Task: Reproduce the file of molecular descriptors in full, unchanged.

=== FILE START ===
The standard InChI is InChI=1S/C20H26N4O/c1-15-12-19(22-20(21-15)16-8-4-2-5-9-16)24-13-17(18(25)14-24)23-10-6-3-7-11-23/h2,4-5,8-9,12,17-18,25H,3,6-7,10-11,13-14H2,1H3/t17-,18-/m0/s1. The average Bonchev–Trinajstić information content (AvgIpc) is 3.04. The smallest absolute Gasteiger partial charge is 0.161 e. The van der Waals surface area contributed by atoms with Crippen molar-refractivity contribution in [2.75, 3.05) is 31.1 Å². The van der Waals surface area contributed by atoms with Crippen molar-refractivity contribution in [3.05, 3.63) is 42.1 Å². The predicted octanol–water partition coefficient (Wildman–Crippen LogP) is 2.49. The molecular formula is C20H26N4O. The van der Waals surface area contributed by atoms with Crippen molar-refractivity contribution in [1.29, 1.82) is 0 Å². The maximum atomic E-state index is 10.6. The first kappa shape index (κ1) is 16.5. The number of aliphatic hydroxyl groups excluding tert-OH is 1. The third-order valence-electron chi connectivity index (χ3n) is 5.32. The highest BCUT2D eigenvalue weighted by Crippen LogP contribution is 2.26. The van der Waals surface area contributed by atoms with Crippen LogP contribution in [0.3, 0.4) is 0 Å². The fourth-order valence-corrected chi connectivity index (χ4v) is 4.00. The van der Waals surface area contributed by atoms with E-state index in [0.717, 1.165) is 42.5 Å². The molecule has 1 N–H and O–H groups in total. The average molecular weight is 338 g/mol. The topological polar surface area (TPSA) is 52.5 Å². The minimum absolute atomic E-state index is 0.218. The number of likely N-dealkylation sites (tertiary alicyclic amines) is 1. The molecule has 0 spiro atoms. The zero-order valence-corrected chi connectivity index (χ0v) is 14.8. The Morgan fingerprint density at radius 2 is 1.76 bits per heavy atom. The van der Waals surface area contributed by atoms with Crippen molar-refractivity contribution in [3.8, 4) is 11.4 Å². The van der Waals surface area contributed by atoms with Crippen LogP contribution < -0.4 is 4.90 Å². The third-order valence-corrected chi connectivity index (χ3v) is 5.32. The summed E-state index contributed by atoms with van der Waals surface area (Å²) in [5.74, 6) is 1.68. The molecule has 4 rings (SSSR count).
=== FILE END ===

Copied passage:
The standard InChI is InChI=1S/C20H26N4O/c1-15-12-19(22-20(21-15)16-8-4-2-5-9-16)24-13-17(18(25)14-24)23-10-6-3-7-11-23/h2,4-5,8-9,12,17-18,25H,3,6-7,10-11,13-14H2,1H3/t17-,18-/m0/s1. The average Bonchev–Trinajstić information content (AvgIpc) is 3.04. The smallest absolute Gasteiger partial charge is 0.161 e. The van der Waals surface area contributed by atoms with Crippen molar-refractivity contribution in [2.75, 3.05) is 31.1 Å². The van der Waals surface area contributed by atoms with Crippen molar-refractivity contribution in [3.05, 3.63) is 42.1 Å². The predicted octanol–water partition coefficient (Wildman–Crippen LogP) is 2.49. The molecular formula is C20H26N4O. The van der Waals surface area contributed by atoms with Crippen molar-refractivity contribution in [1.29, 1.82) is 0 Å². The maximum atomic E-state index is 10.6. The first kappa shape index (κ1) is 16.5. The number of aliphatic hydroxyl groups excluding tert-OH is 1. The third-order valence-electron chi connectivity index (χ3n) is 5.32. The highest BCUT2D eigenvalue weighted by Crippen LogP contribution is 2.26. The van der Waals surface area contributed by atoms with Crippen LogP contribution in [0.3, 0.4) is 0 Å². The fourth-order valence-corrected chi connectivity index (χ4v) is 4.00. The van der Waals surface area contributed by atoms with E-state index in [0.717, 1.165) is 42.5 Å². The molecule has 1 N–H and O–H groups in total. The average molecular weight is 338 g/mol. The topological polar surface area (TPSA) is 52.5 Å². The minimum absolute atomic E-state index is 0.218. The number of likely N-dealkylation sites (tertiary alicyclic amines) is 1. The molecule has 0 spiro atoms. The zero-order valence-corrected chi connectivity index (χ0v) is 14.8. The Morgan fingerprint density at radius 2 is 1.76 bits per heavy atom. The van der Waals surface area contributed by atoms with Crippen molar-refractivity contribution in [3.8, 4) is 11.4 Å². The van der Waals surface area contributed by atoms with Crippen LogP contribution < -0.4 is 4.90 Å². The third-order valence-corrected chi connectivity index (χ3v) is 5.32. The summed E-state index contributed by atoms with van der Waals surface area (Å²) in [5.74, 6) is 1.68. The molecule has 4 rings (SSSR count).